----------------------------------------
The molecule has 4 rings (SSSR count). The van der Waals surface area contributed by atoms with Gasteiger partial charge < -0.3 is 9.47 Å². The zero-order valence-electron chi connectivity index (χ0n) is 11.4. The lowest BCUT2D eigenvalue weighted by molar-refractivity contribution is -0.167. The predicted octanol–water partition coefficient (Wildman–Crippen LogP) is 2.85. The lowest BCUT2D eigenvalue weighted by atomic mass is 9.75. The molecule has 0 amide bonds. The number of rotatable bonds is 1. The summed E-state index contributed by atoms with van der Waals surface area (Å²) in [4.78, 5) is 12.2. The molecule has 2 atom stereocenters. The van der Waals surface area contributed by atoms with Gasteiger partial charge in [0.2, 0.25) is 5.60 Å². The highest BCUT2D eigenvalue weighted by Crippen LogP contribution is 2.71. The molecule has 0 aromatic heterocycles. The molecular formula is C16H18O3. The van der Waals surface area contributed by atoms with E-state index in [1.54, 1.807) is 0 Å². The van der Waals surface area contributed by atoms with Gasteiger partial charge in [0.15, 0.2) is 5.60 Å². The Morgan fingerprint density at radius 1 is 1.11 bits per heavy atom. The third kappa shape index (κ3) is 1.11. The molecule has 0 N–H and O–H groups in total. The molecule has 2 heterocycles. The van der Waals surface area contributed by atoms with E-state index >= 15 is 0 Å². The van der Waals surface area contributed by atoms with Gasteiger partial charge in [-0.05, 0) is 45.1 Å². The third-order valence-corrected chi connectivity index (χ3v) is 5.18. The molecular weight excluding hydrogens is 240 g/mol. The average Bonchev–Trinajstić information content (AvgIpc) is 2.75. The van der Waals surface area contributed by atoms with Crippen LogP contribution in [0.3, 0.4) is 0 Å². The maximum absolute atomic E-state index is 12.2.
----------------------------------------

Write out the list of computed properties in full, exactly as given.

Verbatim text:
The molecule has 4 rings (SSSR count). The van der Waals surface area contributed by atoms with Gasteiger partial charge < -0.3 is 9.47 Å². The zero-order valence-electron chi connectivity index (χ0n) is 11.4. The lowest BCUT2D eigenvalue weighted by molar-refractivity contribution is -0.167. The predicted octanol–water partition coefficient (Wildman–Crippen LogP) is 2.85. The lowest BCUT2D eigenvalue weighted by atomic mass is 9.75. The molecule has 0 amide bonds. The number of rotatable bonds is 1. The summed E-state index contributed by atoms with van der Waals surface area (Å²) in [4.78, 5) is 12.2. The molecule has 2 atom stereocenters. The van der Waals surface area contributed by atoms with Gasteiger partial charge in [0.2, 0.25) is 5.60 Å². The highest BCUT2D eigenvalue weighted by Crippen LogP contribution is 2.71. The molecule has 0 aromatic heterocycles. The molecular formula is C16H18O3. The van der Waals surface area contributed by atoms with E-state index in [1.54, 1.807) is 0 Å². The van der Waals surface area contributed by atoms with Gasteiger partial charge in [0.15, 0.2) is 5.60 Å². The Morgan fingerprint density at radius 1 is 1.11 bits per heavy atom. The third kappa shape index (κ3) is 1.11. The molecule has 0 N–H and O–H groups in total. The molecule has 2 heterocycles. The van der Waals surface area contributed by atoms with E-state index >= 15 is 0 Å². The van der Waals surface area contributed by atoms with Gasteiger partial charge in [-0.05, 0) is 45.1 Å². The third-order valence-corrected chi connectivity index (χ3v) is 5.18. The molecular weight excluding hydrogens is 240 g/mol. The average Bonchev–Trinajstić information content (AvgIpc) is 2.75. The van der Waals surface area contributed by atoms with Crippen LogP contribution in [0.3, 0.4) is 0 Å². The maximum absolute atomic E-state index is 12.2.